Firstly, I find that most movies coming out of Hollywood these days tend to have quite a limited target market, of which I am emphatically not a member (nor, it seems, is anyone other than teenage males with violent sociopathic tendencies).
Secondly, the older I get, the more misanthropic I become - and therefore less enthusiastic about the prospect of spending two hours of my dwindling life penned up in a dark, uncomfortable, claustrophobic room with OTHER PEOPLE.
However, every once in a while, a movie comes along which simply cannot wait to be viewed on Sky Box Office. And if there was ever a film to force me off the sofa and into the movie theatre, it was Anna Karenina, the new blockbuster adaptation of Tolstoy’s epic novel of the same name.
Directed by Joe Wright (whose previous credits include Atonement and Pride and Prejudice), and with a screenplay written by Tom Stoppard, this is a movie that promised much. Add to this an all-star cast - which includes Keira Knightley as the eponymous heroine, Jude Law as her cuckolded husband, and the up-and-coming Aaron Taylor-Johnson as the dastardly Count Vronsky – and one would be forgiven for thinking that this would be the movie event of 2012. What could possibly go wrong?
Well, quite a lot, actually…
Alarm bells were ringing from the outset. Fully expecting to be dazzled by fabulous location shots of Moscow and St Petersburg, I was rather puzzled when the opening sequences instead showed a rather grungy theatre set. Instead of vast marble staircases, there were rickety wooden ones. Scenes that should have been set in stunning mansions took place on a stage, completed with wobbly backdrops. Extras stumbled clumsily into scenes, as if the actors on the stage were merely rehearsing their lines, as opposed to being filmed.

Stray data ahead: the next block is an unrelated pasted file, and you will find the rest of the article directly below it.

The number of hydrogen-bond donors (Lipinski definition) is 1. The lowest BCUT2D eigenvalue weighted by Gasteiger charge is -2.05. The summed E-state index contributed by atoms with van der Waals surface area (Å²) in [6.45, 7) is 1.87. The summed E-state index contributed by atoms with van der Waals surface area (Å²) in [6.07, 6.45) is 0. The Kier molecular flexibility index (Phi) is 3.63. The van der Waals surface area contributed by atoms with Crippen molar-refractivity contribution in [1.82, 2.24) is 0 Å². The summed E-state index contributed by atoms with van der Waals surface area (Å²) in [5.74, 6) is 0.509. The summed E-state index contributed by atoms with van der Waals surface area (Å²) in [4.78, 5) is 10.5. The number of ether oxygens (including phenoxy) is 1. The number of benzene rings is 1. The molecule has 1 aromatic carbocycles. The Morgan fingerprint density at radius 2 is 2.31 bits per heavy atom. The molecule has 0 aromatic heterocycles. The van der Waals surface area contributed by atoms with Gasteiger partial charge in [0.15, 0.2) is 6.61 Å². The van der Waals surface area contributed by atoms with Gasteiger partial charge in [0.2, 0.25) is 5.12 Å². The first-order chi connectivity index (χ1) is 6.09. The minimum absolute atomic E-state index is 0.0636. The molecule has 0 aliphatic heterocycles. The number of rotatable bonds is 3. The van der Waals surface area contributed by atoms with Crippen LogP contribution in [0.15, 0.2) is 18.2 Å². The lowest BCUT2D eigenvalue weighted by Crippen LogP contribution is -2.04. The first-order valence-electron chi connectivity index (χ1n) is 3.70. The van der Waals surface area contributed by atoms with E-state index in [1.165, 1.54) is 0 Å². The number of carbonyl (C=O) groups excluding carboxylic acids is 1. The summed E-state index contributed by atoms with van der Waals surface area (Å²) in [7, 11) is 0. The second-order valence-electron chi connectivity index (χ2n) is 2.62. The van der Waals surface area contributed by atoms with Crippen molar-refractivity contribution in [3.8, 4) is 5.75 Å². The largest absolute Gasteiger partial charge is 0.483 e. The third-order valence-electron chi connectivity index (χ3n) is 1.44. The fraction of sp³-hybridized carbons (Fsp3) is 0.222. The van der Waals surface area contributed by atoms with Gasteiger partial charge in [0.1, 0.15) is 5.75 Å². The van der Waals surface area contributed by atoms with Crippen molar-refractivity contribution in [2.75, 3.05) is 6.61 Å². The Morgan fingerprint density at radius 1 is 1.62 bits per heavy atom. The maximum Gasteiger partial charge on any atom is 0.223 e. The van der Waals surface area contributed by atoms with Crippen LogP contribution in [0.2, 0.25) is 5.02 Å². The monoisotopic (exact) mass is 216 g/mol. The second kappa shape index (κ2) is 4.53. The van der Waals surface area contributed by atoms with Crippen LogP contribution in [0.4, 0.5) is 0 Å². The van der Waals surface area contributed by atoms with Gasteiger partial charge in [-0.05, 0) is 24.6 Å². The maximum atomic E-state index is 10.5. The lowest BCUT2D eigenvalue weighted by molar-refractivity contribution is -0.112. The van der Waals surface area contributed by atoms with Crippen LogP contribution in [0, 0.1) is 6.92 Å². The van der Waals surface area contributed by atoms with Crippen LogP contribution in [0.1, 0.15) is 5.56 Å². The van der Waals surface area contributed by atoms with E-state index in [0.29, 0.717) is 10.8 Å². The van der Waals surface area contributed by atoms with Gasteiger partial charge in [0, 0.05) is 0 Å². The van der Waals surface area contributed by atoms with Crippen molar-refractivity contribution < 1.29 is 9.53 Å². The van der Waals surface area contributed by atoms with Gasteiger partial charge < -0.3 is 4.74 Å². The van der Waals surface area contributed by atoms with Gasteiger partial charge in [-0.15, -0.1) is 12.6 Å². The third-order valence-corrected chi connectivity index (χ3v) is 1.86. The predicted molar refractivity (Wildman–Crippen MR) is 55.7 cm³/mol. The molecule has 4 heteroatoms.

Some reviewers have praised this theatrical approach, which no doubt saved the producers a fortune in location costs, and which will probably earn innumerable technical gongs come awards season. I, however, found it only succeeded in making the film visually confusing, not least because these rather dodgy sets were combined with some breathtakingly magnificent costumes, as well as some ‘normal’ outdoor scenes.
|Macfayden as Oblonsky|
But for all my misgivings, I was still prepared to stick it out. Surely, it could only get better. But then, some 30 minutes in, after another absurd Oblonsky scene, my husband (who has never read Tolstoy) leaned across and whispered “I didn’t realise Anna Karenina was a comedy”. Anna Karenina, one of the masterpieces of 19th century Russian literature, a comedy? That was it – we were outta there.
So there you have it - my review of the first thirty minutes of Anna Karenina. Maybe the movie improved in the hour-and-thirty-minutes I missed – but I doubt.
The short version: A very Baz Luhrmann-like production, except Luhrmann would probably have pulled it off. Tolstoy purists will hate it. Flouncy frock lovers and theatre luvvies will simply adore it, daaahling.